Early Life Physical Fitness Correlates with Lesser Degrees of Atherosclerosis in Later Life

Lifestyle choices related to physical fitness have an impact on many aspects of degenerative aging. As noted here, the pace at which atherosclerosis develops is one of these aspects. Atherosclerosis is the buildup of fatty deposits in blood vessel wall tissue. Those deposits grow into atheromas that ultimately rupture to produce stroke and heart attack. It is the largest single cause of human mortality. Atherosclerosis is a dysfunction of cholesterol transport and the innate immune cells known as macrophages that are responsible for clearing excess cholesterol from blood vessel walls. Over a full lifetime of exposure, lifestyle choice that affect level of inflammation, immune function, and amount of cholesterol in the bloodstream can adjust the risk of later atherosclerosis. Choosing to maintain physical fitness is influential when maintained over decades.

It is well-known that being physically unfit at a young age is linked to an increased risk of cardiovascular disease much later in life. In the study, the researchers linked information from the Swedish Military Conscription Register to SCAPIS (the Swedish Cardiopulmonary Bioimage Study), a large population study on heart and lung health in individuals aged 50 to 64 years. For almost 9,000 men who participated in SCAPIS, data on them at conscription at age 18 from 1972 to 1987 were also available. One of the strengths of the study is that it is based on the general population and that the men have been followed for a long time, an average of 38 years.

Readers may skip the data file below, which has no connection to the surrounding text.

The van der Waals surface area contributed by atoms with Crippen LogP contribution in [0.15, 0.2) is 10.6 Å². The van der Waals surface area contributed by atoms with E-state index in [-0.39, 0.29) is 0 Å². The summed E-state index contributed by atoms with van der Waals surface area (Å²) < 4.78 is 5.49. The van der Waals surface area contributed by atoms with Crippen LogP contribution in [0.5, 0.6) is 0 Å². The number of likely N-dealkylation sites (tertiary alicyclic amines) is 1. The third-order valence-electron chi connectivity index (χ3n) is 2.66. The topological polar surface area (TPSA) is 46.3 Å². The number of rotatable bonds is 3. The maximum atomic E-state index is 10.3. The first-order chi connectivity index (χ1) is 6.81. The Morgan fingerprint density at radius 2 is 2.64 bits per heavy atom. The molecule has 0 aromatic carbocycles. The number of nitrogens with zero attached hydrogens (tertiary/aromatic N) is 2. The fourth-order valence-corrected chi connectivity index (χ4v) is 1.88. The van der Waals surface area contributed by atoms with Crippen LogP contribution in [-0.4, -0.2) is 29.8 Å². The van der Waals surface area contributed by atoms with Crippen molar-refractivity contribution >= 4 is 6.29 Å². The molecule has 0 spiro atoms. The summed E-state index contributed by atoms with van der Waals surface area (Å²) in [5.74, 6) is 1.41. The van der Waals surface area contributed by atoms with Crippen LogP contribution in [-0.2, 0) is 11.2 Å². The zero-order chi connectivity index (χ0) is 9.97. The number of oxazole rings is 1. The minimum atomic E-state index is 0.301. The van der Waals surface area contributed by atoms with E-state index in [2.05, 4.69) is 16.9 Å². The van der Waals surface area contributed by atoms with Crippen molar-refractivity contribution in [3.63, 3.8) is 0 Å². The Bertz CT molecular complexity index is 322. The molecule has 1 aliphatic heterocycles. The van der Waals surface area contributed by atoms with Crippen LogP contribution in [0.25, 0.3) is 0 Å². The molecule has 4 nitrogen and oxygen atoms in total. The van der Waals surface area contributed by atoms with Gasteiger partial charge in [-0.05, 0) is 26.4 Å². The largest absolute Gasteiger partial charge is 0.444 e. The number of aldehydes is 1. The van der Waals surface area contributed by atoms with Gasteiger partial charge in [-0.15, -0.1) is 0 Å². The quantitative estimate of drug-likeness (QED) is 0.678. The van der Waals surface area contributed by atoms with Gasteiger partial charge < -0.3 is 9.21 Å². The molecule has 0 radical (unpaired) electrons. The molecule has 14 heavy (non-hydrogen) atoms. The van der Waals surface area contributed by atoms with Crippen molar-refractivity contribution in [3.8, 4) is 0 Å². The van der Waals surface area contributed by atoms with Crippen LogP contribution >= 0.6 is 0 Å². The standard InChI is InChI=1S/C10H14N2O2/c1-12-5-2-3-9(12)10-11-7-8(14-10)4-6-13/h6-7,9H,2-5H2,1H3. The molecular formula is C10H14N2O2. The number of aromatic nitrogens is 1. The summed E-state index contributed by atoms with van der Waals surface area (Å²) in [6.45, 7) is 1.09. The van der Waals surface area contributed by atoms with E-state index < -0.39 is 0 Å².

The researchers examined the coronary arteries, which supply blood to the heart muscle, using coronary CT angiography, CCTA. The study is the first to use this state-of-the-art technology to examine plaques in the coronary arteries in relation to physical fitness at a young age. In addition, the researchers studied two different types of plaques in the coronary arteries. Plaques with calcium deposits are easy to measure and have long been the focus. "We see in our study that both good cardiorespiratory fitness and good muscle strength in youth are associated with a lower risk of atherosclerosis in the coronary arteries almost 40 years later."

Link: https://liu.se/en/news-item/fysisk-form-i-tonaren-och-mindre-aderforfettning

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